10. Guyonne Kalb & Jenny Williams, 2001. "Delinquency and Gender," Melbourne Institute Working Paper Series wp2001n13, Melbourne Institute of Applied Economic and Social Research, The University of Melbourne.
    11. Steven Shavell, 1989. "Specific Versus General Enforcement of Law," NBER Working Papers 3062, National Bureau of Economic Research, Inc.
    12. Lawrence Katz & Steven D. Levitt & Ellen Shustorovich, 2003. "Prison Conditions, Capital Punishment, and Deterrence," American Law and Economics Review, Oxford University Press, vol. 5(2), pages 318-343, August.
    13. Oliver Fabel & Volker Meier, 2002. "Rational probation decisions for juvenile delinquents," Economics of Governance, Springer, Springer, vol. 3(3), pages 249-274, November.
    14. Chu, C. Y. Cyrus & Hu, Sheng-cheng & Huang, Ting-yuan, 2000. "Punishing repeat offenders more severely," International Review of Law and Economics, Elsevier, Elsevier, vol. 20(1), pages 127-140, March.
    15. John Palmer & John Henderson, 1998. "The Economics of Cruel and Unusual Punishment," European Journal of Law and Economics, Springer, vol. 5(3), pages 235-245, May.
    16. David Friedman, 1999. "Why Not Hang Them All: The Virtues of Inefficient Punishment," Journal of Political Economy, University of Chicago Press, University of Chicago Press, vol. 107(S6), pages S259-S269, December.
    17. Funk, Patricia, 2004. "On the effective use of stigma as a crime-deterrent," European Economic Review, Elsevier, vol. 48(4), pages 715-728, August.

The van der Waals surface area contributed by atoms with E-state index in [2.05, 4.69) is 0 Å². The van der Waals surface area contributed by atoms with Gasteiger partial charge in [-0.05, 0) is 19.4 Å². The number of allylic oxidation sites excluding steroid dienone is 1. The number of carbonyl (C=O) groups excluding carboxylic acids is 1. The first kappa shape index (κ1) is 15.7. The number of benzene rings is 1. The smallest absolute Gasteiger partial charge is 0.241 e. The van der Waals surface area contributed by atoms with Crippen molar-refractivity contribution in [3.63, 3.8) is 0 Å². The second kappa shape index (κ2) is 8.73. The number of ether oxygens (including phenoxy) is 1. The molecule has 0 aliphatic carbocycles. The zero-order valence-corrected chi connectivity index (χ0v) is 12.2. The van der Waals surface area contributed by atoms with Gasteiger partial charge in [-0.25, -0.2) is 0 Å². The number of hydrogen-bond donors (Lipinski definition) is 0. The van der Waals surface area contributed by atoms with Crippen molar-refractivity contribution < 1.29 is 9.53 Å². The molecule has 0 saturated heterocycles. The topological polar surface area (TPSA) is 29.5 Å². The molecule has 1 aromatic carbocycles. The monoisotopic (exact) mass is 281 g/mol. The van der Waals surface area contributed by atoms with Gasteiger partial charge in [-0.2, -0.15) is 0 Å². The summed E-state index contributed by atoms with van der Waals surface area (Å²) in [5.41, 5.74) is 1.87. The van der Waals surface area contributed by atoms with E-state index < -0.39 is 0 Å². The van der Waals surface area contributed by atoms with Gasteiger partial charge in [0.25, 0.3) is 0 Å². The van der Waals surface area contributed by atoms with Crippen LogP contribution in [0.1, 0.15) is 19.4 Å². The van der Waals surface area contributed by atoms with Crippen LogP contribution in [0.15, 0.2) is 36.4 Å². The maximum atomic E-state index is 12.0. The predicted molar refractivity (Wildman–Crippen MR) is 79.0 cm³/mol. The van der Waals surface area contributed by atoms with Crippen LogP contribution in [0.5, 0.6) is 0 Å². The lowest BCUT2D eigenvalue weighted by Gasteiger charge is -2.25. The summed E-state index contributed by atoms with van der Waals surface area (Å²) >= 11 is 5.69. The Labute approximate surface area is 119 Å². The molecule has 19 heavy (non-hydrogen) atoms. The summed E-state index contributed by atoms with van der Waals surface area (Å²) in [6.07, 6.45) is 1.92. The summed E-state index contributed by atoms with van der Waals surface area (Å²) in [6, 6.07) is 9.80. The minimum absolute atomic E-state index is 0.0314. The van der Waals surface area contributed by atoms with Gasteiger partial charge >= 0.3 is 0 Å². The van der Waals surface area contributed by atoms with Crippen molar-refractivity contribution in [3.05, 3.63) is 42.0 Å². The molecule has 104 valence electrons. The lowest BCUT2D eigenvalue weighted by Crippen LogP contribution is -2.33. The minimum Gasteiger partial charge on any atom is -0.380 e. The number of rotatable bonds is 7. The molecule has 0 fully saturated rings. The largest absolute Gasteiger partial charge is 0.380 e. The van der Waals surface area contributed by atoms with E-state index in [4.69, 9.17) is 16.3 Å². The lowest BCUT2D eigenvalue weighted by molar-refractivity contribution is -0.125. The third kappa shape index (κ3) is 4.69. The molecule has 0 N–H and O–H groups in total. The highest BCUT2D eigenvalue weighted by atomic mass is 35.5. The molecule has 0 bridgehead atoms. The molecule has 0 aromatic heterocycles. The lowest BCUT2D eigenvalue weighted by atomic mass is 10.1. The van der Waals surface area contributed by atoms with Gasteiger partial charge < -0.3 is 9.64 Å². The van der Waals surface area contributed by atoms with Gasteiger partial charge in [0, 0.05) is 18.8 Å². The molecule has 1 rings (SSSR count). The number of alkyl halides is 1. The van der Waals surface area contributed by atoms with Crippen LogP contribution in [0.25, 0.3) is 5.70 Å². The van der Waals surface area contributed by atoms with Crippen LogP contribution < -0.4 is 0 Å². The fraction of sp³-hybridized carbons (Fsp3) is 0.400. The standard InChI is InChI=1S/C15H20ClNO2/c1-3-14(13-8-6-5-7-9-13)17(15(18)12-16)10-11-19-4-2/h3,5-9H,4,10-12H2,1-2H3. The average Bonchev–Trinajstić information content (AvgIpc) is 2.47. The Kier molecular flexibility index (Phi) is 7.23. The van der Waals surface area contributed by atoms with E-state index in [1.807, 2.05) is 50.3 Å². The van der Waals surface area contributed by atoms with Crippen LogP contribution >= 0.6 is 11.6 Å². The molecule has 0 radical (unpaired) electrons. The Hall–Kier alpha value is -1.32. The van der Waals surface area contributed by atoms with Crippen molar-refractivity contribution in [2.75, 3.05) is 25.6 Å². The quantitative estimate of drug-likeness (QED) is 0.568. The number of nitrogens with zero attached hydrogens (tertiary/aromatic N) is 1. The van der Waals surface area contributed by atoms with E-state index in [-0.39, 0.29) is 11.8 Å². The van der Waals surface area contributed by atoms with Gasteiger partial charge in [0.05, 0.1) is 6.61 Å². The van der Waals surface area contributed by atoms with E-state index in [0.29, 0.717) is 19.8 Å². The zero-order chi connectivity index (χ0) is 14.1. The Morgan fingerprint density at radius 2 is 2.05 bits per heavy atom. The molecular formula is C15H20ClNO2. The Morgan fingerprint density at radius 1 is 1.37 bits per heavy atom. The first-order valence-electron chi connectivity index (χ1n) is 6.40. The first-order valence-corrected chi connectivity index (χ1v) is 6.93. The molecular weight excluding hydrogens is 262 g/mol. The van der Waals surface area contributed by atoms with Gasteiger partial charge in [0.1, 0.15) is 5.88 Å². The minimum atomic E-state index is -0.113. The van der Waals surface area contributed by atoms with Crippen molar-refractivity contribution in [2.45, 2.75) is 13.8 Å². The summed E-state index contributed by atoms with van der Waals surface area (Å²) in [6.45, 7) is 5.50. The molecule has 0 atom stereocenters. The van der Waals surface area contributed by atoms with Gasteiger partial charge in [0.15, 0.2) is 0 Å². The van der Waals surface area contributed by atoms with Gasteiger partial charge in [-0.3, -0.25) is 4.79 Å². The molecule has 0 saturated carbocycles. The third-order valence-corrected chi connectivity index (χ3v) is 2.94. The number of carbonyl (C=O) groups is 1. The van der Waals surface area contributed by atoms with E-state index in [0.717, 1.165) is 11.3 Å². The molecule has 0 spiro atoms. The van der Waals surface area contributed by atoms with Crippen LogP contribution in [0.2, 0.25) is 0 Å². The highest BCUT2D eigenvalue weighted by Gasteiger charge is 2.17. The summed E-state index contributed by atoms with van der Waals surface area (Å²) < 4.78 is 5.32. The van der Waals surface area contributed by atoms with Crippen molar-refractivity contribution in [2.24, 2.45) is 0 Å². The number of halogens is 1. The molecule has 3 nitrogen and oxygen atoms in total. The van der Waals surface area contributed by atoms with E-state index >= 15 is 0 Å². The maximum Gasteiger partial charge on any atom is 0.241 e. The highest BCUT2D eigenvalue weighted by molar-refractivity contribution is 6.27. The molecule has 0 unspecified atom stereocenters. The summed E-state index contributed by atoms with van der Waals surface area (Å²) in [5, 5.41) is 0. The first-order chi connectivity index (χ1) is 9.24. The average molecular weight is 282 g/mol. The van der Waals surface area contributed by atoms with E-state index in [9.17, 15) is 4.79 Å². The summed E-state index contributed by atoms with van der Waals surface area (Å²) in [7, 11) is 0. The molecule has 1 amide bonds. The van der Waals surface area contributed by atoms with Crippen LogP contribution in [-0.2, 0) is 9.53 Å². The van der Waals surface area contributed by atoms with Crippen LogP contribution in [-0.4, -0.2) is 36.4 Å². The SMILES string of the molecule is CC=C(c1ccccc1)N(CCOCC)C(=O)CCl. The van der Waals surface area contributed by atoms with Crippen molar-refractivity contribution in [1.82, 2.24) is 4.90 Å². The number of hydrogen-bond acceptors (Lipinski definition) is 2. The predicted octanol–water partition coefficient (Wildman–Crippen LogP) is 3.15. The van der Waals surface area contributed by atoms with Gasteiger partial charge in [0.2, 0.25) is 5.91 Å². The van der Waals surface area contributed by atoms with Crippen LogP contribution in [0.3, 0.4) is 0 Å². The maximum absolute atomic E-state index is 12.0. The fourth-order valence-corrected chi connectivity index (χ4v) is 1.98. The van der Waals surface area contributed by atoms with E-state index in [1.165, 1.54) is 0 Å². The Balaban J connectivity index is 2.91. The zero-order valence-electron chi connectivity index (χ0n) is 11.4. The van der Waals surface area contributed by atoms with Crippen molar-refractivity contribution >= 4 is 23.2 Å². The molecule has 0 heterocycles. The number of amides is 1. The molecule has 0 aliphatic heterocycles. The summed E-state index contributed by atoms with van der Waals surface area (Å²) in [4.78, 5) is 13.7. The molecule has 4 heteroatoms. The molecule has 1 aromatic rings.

Full references (including those not matched with items on IDEAS)

    Citations

    Citations are extracted by the CitEc Project, subscribe to its RSS feed for this item.
    as in new window

    Cited by:
    1. Jacques Pelletan, 2013. "Knowledge society and crime: an ambiguous relation," Economics Bulletin, AccessEcon, vol. 33(3), pages 1852-1862.

    Lists

    This item is not listed on Wikipedia, on a reading list or among the top items on IDEAS.

    Statistics

    Access and download statistics

    Corrections

    When requesting a correction, please mention this item's handle: RePEc:spr:ecogov:v:11:y:2010:i:4:p:351-371. See general information about how to correct material in RePEc.

    For technical questions regarding this item, or to correct its authors, title, abstract, bibliographic or download information, contact: (Guenther Eichhorn) or (Christopher F Baum).

    If you have authored this item and are not yet registered with RePEc, we encourage you to do it here. This allows to link your profile to this item. It also allows you to accept potential citations to this item that we are uncertain about.

    If references are entirely missing, you can add them using this form.

    If the full references list an item that is present in RePEc, but the system did not link to it, you can help with this form.

    If you know of missing items citing this one, you can help us creating those links by adding the relevant references in the same way as above, for each refering item. If you are a registered author of this item, you may also want to check the "citations" tab in your profile, as there may be some citations waiting for confirmation.

    Please note that corrections may take a couple of weeks to filter through the various RePEc services.